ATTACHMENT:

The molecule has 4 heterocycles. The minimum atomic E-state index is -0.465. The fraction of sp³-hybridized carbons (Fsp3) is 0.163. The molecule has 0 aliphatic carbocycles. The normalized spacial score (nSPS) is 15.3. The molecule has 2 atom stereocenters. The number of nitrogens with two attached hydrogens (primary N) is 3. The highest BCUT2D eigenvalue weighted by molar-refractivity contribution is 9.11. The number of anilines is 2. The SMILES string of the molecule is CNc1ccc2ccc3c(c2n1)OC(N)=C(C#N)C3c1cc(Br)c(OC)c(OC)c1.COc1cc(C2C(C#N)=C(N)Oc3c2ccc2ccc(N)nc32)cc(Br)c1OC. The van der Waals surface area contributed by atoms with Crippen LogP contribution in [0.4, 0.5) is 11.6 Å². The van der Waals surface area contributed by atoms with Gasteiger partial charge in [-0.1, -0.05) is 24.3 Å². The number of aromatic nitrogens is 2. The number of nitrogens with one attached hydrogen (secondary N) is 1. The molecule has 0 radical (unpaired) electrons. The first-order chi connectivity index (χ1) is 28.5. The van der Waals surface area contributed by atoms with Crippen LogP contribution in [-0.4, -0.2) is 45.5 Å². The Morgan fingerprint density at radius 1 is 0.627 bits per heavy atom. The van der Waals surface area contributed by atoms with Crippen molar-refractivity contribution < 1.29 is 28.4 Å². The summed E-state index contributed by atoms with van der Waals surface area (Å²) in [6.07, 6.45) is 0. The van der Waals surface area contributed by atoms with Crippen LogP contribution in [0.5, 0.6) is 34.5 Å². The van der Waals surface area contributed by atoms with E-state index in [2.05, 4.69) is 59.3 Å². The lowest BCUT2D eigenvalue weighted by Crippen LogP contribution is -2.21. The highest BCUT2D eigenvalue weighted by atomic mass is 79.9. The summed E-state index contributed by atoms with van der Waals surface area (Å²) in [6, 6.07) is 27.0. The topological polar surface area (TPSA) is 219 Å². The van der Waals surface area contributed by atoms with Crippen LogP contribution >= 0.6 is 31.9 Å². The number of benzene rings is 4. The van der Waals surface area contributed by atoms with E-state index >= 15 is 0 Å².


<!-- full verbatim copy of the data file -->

The molecule has 4 heterocycles. The minimum atomic E-state index is -0.465. The fraction of sp³-hybridized carbons (Fsp3) is 0.163. The molecule has 0 aliphatic carbocycles. The normalized spacial score (nSPS) is 15.3. The molecule has 2 atom stereocenters. The number of nitrogens with two attached hydrogens (primary N) is 3. The highest BCUT2D eigenvalue weighted by molar-refractivity contribution is 9.11. The number of anilines is 2. The SMILES string of the molecule is CNc1ccc2ccc3c(c2n1)OC(N)=C(C#N)C3c1cc(Br)c(OC)c(OC)c1.COc1cc(C2C(C#N)=C(N)Oc3c2ccc2ccc(N)nc32)cc(Br)c1OC. The van der Waals surface area contributed by atoms with Crippen LogP contribution in [0.4, 0.5) is 11.6 Å². The van der Waals surface area contributed by atoms with Gasteiger partial charge in [-0.1, -0.05) is 24.3 Å². The number of aromatic nitrogens is 2. The number of nitrogens with one attached hydrogen (secondary N) is 1. The molecule has 0 radical (unpaired) electrons. The first-order chi connectivity index (χ1) is 28.5. The van der Waals surface area contributed by atoms with Crippen LogP contribution in [-0.4, -0.2) is 45.5 Å². The Morgan fingerprint density at radius 1 is 0.627 bits per heavy atom. The van der Waals surface area contributed by atoms with Crippen molar-refractivity contribution < 1.29 is 28.4 Å². The summed E-state index contributed by atoms with van der Waals surface area (Å²) in [6.07, 6.45) is 0. The van der Waals surface area contributed by atoms with Crippen LogP contribution in [0.5, 0.6) is 34.5 Å². The van der Waals surface area contributed by atoms with E-state index in [2.05, 4.69) is 59.3 Å². The lowest BCUT2D eigenvalue weighted by Crippen LogP contribution is -2.21. The highest BCUT2D eigenvalue weighted by atomic mass is 79.9. The summed E-state index contributed by atoms with van der Waals surface area (Å²) in [6, 6.07) is 27.0. The topological polar surface area (TPSA) is 219 Å². The van der Waals surface area contributed by atoms with Crippen LogP contribution >= 0.6 is 31.9 Å². The number of benzene rings is 4. The van der Waals surface area contributed by atoms with E-state index >= 15 is 0 Å².